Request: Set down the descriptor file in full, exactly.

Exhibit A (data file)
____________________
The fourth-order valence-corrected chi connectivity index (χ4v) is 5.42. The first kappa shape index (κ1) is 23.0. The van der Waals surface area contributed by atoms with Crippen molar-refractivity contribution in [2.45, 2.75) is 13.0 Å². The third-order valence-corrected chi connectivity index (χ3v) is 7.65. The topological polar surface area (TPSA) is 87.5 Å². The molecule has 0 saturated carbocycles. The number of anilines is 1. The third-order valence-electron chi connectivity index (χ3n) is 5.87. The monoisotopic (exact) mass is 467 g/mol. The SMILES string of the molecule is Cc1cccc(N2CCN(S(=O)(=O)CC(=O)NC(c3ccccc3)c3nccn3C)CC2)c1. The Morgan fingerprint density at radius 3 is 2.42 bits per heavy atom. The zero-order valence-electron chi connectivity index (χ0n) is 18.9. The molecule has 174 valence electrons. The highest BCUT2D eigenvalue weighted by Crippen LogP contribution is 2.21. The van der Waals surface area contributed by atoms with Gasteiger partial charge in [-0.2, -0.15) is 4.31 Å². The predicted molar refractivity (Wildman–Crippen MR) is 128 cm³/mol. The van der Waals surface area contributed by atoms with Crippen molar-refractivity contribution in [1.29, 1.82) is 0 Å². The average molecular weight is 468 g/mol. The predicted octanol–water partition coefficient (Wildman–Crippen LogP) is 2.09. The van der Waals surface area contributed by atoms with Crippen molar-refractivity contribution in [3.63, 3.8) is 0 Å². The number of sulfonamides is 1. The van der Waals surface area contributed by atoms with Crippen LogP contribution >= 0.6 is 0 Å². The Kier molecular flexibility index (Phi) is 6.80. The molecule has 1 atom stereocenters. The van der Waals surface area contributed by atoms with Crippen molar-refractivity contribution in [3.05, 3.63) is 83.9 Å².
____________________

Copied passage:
The fourth-order valence-corrected chi connectivity index (χ4v) is 5.42. The first kappa shape index (κ1) is 23.0. The van der Waals surface area contributed by atoms with Crippen molar-refractivity contribution in [2.45, 2.75) is 13.0 Å². The third-order valence-corrected chi connectivity index (χ3v) is 7.65. The topological polar surface area (TPSA) is 87.5 Å². The molecule has 0 saturated carbocycles. The number of anilines is 1. The third-order valence-electron chi connectivity index (χ3n) is 5.87. The monoisotopic (exact) mass is 467 g/mol. The SMILES string of the molecule is Cc1cccc(N2CCN(S(=O)(=O)CC(=O)NC(c3ccccc3)c3nccn3C)CC2)c1. The Morgan fingerprint density at radius 3 is 2.42 bits per heavy atom. The zero-order valence-electron chi connectivity index (χ0n) is 18.9. The molecule has 174 valence electrons. The highest BCUT2D eigenvalue weighted by Crippen LogP contribution is 2.21. The van der Waals surface area contributed by atoms with Gasteiger partial charge in [-0.2, -0.15) is 4.31 Å². The predicted molar refractivity (Wildman–Crippen MR) is 128 cm³/mol. The van der Waals surface area contributed by atoms with Crippen molar-refractivity contribution in [1.29, 1.82) is 0 Å². The average molecular weight is 468 g/mol. The predicted octanol–water partition coefficient (Wildman–Crippen LogP) is 2.09. The van der Waals surface area contributed by atoms with Crippen molar-refractivity contribution in [3.63, 3.8) is 0 Å². The number of sulfonamides is 1. The van der Waals surface area contributed by atoms with Crippen LogP contribution >= 0.6 is 0 Å². The Kier molecular flexibility index (Phi) is 6.80. The molecule has 1 atom stereocenters. The van der Waals surface area contributed by atoms with Crippen molar-refractivity contribution in [3.05, 3.63) is 83.9 Å².